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How does BSFL frass compare to worm casings in terms of waste conversion efficiency?

 
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I've got a more or less conventional compost pile with red wriggler worms in it. I don't really turn it, and just let time and the worms break things down.

I'm considering building a BSFL bin to break down my garbage, or at least the high nitrogen subset of it.

(Part of my motivation for this is that animals, including bears, are getting in my compost pile, and I don't really want to build a bin strong enough to lock out bears, because that's a serious job. I'm thinking that the larvae bin could be indoors, and they could reduce the garbage to something that bears wouldn't eat, and I'd stop composting anything that would attract them.)

I'd add the BSFL frass to the garden, but I don't (yet) have chickens or anything that would want to actually eat the larvae, so I was thinking of just drying them out and adding them to the compost or else the garden, to recover the nutrients that were in the garbage.

I'm wondering if this would be good for the garden, and how the output of a fly bin compares to the output of a worm bin in terms of nutrients for the garden, taking into account all the nitrogen that you lose to the air in slow decomposition and what the scavenger animals are taking.

 
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Red wigglers love BSFL frass. They don't like to coexist, probably something pheromonal or enzymatic, but as soon as the BSFL are out, the red wigglers eat that shit up.

It's not an either-or situation, to my mind. But if you add your frass to the garden and you have worms in your soil, they will eat it. Likewise, I bet that if you were set up to just freeze the BSFL when they were done and then crush them frozen, you could probably add those to the frass, and the worms would eat both.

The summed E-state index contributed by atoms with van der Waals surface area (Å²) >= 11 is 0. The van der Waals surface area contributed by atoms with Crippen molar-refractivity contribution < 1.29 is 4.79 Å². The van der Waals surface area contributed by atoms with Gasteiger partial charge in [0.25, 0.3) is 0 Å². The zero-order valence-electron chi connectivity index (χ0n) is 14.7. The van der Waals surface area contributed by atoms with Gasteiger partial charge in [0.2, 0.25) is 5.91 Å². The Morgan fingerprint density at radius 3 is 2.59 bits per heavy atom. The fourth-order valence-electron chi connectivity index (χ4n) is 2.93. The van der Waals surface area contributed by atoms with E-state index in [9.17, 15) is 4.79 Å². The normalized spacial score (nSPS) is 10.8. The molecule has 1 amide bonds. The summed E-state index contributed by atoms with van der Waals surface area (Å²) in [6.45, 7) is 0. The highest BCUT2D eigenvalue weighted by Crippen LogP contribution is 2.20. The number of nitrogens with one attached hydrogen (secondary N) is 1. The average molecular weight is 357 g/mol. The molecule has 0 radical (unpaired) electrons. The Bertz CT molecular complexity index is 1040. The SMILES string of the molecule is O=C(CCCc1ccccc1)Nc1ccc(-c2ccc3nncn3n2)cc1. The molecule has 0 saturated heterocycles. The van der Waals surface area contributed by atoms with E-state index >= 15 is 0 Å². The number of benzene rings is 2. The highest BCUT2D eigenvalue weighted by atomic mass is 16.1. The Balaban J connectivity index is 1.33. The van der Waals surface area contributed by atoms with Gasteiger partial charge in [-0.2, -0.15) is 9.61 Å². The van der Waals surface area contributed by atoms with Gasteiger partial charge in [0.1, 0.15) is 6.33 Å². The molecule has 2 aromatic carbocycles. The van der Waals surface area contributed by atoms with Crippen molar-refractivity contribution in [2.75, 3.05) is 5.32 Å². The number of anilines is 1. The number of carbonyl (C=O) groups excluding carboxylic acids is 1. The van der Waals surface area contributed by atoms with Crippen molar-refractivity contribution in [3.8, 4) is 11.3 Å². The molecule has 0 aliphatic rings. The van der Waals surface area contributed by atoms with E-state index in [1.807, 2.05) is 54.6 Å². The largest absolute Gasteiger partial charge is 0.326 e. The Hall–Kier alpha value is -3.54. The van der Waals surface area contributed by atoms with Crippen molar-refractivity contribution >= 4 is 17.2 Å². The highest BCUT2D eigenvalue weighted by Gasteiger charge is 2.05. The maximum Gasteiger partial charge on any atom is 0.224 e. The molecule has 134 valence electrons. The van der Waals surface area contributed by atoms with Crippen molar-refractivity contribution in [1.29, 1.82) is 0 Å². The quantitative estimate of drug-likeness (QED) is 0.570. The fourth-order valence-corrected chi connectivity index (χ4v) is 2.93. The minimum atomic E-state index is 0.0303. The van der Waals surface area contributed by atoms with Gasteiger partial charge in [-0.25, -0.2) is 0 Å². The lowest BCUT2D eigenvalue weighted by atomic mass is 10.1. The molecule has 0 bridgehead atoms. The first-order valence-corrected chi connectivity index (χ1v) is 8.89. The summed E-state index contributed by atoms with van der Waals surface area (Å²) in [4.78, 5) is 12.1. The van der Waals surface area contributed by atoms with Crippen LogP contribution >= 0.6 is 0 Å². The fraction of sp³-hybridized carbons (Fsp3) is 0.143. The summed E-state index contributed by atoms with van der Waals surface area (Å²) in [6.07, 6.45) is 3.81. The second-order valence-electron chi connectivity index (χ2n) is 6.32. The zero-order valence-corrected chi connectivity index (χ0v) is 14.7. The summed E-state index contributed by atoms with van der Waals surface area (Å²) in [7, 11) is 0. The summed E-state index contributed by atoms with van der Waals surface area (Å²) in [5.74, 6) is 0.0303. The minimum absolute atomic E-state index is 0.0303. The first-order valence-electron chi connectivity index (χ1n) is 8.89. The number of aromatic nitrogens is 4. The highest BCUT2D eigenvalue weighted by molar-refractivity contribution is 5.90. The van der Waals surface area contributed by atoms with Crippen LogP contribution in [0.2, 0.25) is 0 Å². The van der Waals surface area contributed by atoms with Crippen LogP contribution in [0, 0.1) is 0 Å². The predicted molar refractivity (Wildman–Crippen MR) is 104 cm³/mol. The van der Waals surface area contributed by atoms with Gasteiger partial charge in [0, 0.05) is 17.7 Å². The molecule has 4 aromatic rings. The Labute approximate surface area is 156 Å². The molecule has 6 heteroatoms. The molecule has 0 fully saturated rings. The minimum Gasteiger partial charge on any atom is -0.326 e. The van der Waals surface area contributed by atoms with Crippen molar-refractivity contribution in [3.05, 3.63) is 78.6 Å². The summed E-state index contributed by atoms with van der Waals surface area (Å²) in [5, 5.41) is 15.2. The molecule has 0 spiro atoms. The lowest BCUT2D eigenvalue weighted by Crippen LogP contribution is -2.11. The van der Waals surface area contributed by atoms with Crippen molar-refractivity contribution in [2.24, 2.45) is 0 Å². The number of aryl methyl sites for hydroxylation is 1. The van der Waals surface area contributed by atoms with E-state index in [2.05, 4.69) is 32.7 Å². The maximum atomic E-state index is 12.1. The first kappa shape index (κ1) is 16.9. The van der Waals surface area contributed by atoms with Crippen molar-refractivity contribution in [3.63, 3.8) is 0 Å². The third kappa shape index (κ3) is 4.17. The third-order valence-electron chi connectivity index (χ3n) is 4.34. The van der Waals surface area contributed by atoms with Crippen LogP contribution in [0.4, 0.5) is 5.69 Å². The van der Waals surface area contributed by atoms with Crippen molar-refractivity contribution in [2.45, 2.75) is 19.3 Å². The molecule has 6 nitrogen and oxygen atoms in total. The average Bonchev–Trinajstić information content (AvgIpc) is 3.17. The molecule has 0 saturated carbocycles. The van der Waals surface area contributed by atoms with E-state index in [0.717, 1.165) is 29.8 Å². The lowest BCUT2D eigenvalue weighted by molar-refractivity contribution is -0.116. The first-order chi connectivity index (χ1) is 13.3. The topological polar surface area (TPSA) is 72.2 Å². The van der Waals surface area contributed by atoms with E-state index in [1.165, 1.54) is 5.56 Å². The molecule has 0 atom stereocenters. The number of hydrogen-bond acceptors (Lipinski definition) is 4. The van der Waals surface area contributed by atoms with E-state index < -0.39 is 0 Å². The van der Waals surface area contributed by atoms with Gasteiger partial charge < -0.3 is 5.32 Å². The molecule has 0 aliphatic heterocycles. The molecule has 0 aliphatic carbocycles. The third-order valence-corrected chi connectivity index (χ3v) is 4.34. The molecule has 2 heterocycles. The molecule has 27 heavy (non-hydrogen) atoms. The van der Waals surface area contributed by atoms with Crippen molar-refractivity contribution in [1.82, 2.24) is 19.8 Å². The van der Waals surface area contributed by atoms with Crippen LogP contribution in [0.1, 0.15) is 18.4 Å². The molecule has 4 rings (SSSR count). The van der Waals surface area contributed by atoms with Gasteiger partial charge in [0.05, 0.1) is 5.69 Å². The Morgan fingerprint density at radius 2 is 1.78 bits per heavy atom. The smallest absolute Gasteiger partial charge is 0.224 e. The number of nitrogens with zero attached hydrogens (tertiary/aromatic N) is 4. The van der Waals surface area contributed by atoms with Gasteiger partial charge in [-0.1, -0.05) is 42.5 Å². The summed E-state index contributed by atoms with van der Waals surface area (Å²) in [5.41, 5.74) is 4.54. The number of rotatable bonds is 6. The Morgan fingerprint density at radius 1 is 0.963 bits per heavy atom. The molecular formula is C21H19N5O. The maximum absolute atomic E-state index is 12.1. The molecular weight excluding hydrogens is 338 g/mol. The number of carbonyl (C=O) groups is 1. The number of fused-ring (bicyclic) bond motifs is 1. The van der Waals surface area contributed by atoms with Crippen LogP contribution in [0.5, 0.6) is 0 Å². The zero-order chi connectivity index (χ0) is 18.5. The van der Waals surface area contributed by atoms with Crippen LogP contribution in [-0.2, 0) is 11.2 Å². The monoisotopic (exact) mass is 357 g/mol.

Personally, I want a staged system that works so well that I can dumpster-dive for old produce, or have local organic produce vendors drop their waste to me, or have me pick it up.

-CK
 
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I have nightcrawlers, red wigglers and black soldier flies. All of them were here when we took over but I did dump the remainder of our indoor bins into the composting areas. Black soldier flies came in on their own. They really took off back when we were getting lots of coffee grounds. They have dropped off a bit but are still present...just not in huge numbers the way they were. I may have just secured another coffee source. I'm going to try and set the stage for them again. Anyway, all of them seem to have done fine together. Nightcrawlers down deep, wigglers shallow, and BSFL mainly at surface.

I think the BSFL were absolutely the speediest processors. Worms need things to break down more before they can use the materials. I don't remove them as I want the BSFs to continue processing at higher levels.

What about a solar hot wire around your compost bins?
 
Joshua Frank
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What about a solar hot wire around your compost bins?



Part of the animal problem is bears, and stopping them reliably with electricity isn't so easy. But also, composting isn't ideal anyway, as a lot of the nutrients are lost to the air as gasses. My understanding of the situation is that BSFL will convert a lot more of the carbon and nitrogen into solid form, which can then be added to the soil and stay put.
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